Another important character is Monica Malone, Vern’s stepmother, who’s at the center of the novel. Everyone seems to know this beautiful woman or to have had some sort of relationship with her. She was married to Vern’s father at the time of his murder and had previously been married to the man accused of the crime, Billy Wolf. Since the murder, she has been married several more times and is currently the wife of the pastor of a Nashville megachurch. Then there’s Tilden Hurt, the professor who writes mystery novels. He too knew Monica and had lived with her after she left Wolf and enrolled in one of his college classes. And I’ll also mention, Claude Hamlin, Vern’s uncle and CEO of Hamlin Enterprises. He was married to Monica for a short time right after his brother King’s death. Untangling all these relationships is part of the difficulty Rose faces as he investigates King’s murder.
RR: Wow, Dan. I can see why Rose has his hands full when it comes to untangling these relationships. Can I ask if you, as the author, had any secrets for how to keep all these plot twists straight yourself?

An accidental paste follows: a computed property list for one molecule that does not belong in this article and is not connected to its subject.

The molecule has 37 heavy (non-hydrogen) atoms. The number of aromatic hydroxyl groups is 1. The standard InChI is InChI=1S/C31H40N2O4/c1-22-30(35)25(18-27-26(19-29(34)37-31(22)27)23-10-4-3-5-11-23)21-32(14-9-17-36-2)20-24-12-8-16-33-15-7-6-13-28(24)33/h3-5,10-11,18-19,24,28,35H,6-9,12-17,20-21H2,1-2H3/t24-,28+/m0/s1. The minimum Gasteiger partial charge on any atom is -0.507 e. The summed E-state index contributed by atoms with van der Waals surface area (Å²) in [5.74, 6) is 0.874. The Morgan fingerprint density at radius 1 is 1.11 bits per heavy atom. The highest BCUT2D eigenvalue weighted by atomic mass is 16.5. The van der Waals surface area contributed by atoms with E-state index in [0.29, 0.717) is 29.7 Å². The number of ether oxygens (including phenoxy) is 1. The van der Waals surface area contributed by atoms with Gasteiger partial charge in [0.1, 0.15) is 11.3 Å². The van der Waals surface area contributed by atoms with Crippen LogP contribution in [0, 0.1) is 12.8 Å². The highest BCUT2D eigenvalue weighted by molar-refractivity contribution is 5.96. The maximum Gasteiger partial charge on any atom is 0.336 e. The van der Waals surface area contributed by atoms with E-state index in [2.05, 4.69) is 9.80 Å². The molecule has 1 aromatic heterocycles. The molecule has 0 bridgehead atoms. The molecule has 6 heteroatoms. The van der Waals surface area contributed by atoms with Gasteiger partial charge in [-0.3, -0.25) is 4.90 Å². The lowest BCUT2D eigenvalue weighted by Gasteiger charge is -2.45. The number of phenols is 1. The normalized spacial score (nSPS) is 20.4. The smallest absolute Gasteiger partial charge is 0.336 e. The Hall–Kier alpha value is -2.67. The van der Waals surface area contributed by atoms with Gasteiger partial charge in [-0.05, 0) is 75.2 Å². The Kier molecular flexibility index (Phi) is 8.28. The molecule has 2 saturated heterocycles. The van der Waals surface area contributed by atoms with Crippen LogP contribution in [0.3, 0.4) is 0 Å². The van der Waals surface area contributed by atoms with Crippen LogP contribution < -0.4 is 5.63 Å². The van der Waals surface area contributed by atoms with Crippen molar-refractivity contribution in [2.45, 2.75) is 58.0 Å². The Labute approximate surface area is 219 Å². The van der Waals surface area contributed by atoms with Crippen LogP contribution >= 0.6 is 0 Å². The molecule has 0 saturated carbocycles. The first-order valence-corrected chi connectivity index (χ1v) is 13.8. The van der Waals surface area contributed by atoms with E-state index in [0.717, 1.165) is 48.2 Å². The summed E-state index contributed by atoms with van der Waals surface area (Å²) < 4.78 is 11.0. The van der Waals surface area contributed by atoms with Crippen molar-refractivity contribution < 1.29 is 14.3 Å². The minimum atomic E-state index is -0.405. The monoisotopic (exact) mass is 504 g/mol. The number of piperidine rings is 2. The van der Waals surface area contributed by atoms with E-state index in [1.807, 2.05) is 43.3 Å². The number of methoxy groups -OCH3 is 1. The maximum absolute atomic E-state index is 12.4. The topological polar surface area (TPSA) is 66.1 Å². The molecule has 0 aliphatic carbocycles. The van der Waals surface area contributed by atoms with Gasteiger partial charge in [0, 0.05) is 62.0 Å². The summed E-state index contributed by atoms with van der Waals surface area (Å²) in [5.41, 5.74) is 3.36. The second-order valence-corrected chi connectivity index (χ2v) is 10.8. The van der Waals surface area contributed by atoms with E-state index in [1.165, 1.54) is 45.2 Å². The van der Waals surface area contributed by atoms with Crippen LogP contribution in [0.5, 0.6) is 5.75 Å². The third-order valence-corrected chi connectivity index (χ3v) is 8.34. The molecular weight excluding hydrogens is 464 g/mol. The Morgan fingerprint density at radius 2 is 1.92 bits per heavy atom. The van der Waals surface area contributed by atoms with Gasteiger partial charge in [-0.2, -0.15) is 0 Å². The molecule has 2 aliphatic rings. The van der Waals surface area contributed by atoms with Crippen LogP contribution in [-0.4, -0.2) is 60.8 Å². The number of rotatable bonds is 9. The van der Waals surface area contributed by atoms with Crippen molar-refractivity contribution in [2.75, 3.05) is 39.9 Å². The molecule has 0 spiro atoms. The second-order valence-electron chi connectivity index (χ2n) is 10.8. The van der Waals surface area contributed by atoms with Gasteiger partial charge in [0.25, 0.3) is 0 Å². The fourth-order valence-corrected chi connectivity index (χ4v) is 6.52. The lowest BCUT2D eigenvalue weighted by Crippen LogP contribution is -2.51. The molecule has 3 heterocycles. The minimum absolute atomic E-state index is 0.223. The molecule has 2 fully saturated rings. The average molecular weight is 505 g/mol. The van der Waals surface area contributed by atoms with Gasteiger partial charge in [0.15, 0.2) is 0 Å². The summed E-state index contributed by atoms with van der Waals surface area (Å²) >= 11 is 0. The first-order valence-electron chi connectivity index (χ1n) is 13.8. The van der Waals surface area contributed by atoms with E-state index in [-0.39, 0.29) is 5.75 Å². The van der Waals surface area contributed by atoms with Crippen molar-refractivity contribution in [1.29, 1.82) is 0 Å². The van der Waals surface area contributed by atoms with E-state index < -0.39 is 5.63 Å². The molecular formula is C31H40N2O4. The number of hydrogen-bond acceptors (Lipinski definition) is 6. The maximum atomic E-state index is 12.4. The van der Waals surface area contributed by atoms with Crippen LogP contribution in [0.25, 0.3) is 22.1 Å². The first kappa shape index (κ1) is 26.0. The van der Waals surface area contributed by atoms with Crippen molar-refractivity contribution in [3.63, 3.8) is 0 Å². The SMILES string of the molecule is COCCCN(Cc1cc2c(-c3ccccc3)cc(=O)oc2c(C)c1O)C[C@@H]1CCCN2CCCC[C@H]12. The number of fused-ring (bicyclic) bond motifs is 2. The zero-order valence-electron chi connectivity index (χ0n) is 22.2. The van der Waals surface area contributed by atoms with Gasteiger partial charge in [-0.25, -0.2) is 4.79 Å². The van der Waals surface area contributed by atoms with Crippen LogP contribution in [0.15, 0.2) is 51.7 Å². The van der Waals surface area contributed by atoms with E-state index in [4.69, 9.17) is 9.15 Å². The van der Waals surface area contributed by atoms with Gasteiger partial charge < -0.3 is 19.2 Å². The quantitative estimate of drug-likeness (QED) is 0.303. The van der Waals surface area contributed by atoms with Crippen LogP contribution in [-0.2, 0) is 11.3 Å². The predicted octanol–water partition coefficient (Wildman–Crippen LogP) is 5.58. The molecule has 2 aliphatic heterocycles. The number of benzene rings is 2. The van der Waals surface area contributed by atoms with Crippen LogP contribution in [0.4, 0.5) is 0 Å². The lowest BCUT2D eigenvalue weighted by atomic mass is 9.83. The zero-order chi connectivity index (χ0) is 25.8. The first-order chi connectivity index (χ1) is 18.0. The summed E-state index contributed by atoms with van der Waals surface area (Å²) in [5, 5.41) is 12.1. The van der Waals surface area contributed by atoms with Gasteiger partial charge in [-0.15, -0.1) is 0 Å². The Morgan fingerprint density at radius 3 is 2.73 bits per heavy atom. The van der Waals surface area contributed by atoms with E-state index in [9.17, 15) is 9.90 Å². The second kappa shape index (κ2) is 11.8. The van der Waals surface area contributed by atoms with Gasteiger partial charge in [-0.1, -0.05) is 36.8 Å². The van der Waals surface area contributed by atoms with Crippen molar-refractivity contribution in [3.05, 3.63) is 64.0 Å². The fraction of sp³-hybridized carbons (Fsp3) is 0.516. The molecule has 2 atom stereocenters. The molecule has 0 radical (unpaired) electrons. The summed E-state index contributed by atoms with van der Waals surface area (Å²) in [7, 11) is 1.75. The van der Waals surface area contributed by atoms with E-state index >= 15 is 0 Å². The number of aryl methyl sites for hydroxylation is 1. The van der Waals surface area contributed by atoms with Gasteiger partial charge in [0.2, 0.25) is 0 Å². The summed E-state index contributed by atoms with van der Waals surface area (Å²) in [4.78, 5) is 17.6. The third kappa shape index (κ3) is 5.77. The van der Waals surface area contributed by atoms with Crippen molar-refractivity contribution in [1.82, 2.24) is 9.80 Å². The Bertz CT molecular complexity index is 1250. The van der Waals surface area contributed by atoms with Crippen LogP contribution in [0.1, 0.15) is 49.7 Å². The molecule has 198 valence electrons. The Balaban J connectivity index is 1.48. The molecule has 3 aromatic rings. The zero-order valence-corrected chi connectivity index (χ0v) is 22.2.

Dan: I spent a considerable amount of time writing a backstory for each character, then placing those stories on a narrative timeline, and constantly crosschecking the facts. My wife also helped tremendously with this. She read the manuscript five or six times and was always on the lookout for discrepancies.
RR: Typically in mystery novels, someone is out to stop the detective from revealing the truth. Does Joe get himself into any dangerous situations as a result of taking on this case?
Dan: Yes, Rose finds himself in several dangerous situations. At the beginning of the novel, when he first meets with Vern Hamlin at his mansion, Vern pulls a gun on his uncle Claude and his associate Wesley Taggart. Rose quickly disarms him.
In another “dangerous situation,” Rose encounters the “country Lady Gaga” (Roxanne) who is naked as she emerges from her pool. She tries to seduce Rose to divert him from his mission but despite her absolute best efforts, she fails.
Monk, the first character Rose interviews, attacks him with a weed trimmer before Rose wrestles him to the ground. Vern and Rose are also threatened by a crazed songwriter with a big gun at Vern’s Great Axe studio. There are more scenes like that, especially the finale, but if I say more, I might spoil the ending for readers.
RR: Dan, in your own words, how would you describe Rose? He sounds like a pretty decent guy. What do you think will make him an attractive detective for readers?